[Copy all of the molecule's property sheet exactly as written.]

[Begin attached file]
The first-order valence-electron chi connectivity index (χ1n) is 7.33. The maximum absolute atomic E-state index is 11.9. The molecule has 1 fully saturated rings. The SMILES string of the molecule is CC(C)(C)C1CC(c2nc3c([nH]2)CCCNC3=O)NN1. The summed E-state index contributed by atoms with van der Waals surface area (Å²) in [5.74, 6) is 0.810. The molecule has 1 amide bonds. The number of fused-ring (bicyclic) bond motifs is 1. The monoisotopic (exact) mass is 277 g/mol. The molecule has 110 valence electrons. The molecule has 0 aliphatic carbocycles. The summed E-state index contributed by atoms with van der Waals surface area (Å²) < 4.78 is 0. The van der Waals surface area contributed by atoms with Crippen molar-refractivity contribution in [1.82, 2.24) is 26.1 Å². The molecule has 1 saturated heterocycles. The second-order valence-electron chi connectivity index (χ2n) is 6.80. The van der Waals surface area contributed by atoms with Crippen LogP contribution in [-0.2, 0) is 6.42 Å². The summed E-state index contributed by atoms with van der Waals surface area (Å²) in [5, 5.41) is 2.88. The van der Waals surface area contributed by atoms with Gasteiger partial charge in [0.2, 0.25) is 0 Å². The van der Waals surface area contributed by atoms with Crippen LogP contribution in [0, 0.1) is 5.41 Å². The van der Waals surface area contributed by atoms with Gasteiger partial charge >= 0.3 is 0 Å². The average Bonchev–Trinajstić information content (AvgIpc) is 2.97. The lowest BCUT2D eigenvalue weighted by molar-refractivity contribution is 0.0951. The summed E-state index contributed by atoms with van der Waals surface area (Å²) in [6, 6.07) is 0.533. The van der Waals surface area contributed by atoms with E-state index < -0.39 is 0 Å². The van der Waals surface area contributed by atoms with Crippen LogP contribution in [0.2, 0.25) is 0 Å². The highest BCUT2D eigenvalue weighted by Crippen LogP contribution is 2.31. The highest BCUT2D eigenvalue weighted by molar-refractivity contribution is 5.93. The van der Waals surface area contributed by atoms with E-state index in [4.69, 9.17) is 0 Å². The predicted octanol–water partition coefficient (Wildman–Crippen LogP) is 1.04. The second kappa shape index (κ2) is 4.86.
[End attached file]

The first-order valence-electron chi connectivity index (χ1n) is 7.33. The maximum absolute atomic E-state index is 11.9. The molecule has 1 fully saturated rings. The SMILES string of the molecule is CC(C)(C)C1CC(c2nc3c([nH]2)CCCNC3=O)NN1. The summed E-state index contributed by atoms with van der Waals surface area (Å²) in [5.74, 6) is 0.810. The molecule has 1 amide bonds. The number of fused-ring (bicyclic) bond motifs is 1. The monoisotopic (exact) mass is 277 g/mol. The molecule has 110 valence electrons. The molecule has 0 aliphatic carbocycles. The summed E-state index contributed by atoms with van der Waals surface area (Å²) < 4.78 is 0. The van der Waals surface area contributed by atoms with Crippen molar-refractivity contribution in [1.82, 2.24) is 26.1 Å². The molecule has 1 saturated heterocycles. The second-order valence-electron chi connectivity index (χ2n) is 6.80. The van der Waals surface area contributed by atoms with Crippen LogP contribution in [-0.2, 0) is 6.42 Å². The summed E-state index contributed by atoms with van der Waals surface area (Å²) in [5, 5.41) is 2.88. The van der Waals surface area contributed by atoms with Gasteiger partial charge in [0.2, 0.25) is 0 Å². The van der Waals surface area contributed by atoms with Crippen LogP contribution in [0, 0.1) is 5.41 Å². The van der Waals surface area contributed by atoms with Gasteiger partial charge >= 0.3 is 0 Å². The average Bonchev–Trinajstić information content (AvgIpc) is 2.97. The lowest BCUT2D eigenvalue weighted by molar-refractivity contribution is 0.0951. The summed E-state index contributed by atoms with van der Waals surface area (Å²) in [6, 6.07) is 0.533. The van der Waals surface area contributed by atoms with E-state index < -0.39 is 0 Å². The van der Waals surface area contributed by atoms with Crippen LogP contribution in [0.2, 0.25) is 0 Å². The highest BCUT2D eigenvalue weighted by Crippen LogP contribution is 2.31. The highest BCUT2D eigenvalue weighted by molar-refractivity contribution is 5.93. The van der Waals surface area contributed by atoms with E-state index in [4.69, 9.17) is 0 Å². The predicted octanol–water partition coefficient (Wildman–Crippen LogP) is 1.04. The second kappa shape index (κ2) is 4.86.